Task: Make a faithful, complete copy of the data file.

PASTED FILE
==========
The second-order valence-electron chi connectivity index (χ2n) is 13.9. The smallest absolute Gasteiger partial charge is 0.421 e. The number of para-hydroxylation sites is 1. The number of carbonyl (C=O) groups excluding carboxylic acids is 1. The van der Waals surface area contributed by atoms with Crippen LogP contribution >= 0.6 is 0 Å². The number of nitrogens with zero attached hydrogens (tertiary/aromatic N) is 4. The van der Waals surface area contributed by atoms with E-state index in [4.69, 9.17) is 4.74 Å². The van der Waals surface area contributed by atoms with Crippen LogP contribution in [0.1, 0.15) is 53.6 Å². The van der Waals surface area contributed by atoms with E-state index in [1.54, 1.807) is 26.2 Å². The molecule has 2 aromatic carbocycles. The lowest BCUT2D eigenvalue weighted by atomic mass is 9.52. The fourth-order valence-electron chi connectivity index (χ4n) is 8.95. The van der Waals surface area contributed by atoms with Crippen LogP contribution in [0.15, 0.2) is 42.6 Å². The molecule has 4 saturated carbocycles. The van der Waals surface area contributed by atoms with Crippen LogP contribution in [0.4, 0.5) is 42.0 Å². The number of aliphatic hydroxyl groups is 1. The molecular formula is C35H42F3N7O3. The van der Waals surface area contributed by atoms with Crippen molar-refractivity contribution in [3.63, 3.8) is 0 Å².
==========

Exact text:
The second-order valence-electron chi connectivity index (χ2n) is 13.9. The smallest absolute Gasteiger partial charge is 0.421 e. The number of para-hydroxylation sites is 1. The number of carbonyl (C=O) groups excluding carboxylic acids is 1. The van der Waals surface area contributed by atoms with Crippen LogP contribution >= 0.6 is 0 Å². The number of nitrogens with zero attached hydrogens (tertiary/aromatic N) is 4. The van der Waals surface area contributed by atoms with E-state index in [4.69, 9.17) is 4.74 Å². The van der Waals surface area contributed by atoms with Crippen LogP contribution in [0.1, 0.15) is 53.6 Å². The van der Waals surface area contributed by atoms with E-state index in [1.54, 1.807) is 26.2 Å². The molecule has 2 aromatic carbocycles. The lowest BCUT2D eigenvalue weighted by atomic mass is 9.52. The fourth-order valence-electron chi connectivity index (χ4n) is 8.95. The van der Waals surface area contributed by atoms with Crippen LogP contribution in [0.15, 0.2) is 42.6 Å². The molecule has 4 saturated carbocycles. The van der Waals surface area contributed by atoms with Crippen LogP contribution in [0.4, 0.5) is 42.0 Å². The number of aliphatic hydroxyl groups is 1. The molecular formula is C35H42F3N7O3. The van der Waals surface area contributed by atoms with Crippen molar-refractivity contribution in [3.63, 3.8) is 0 Å².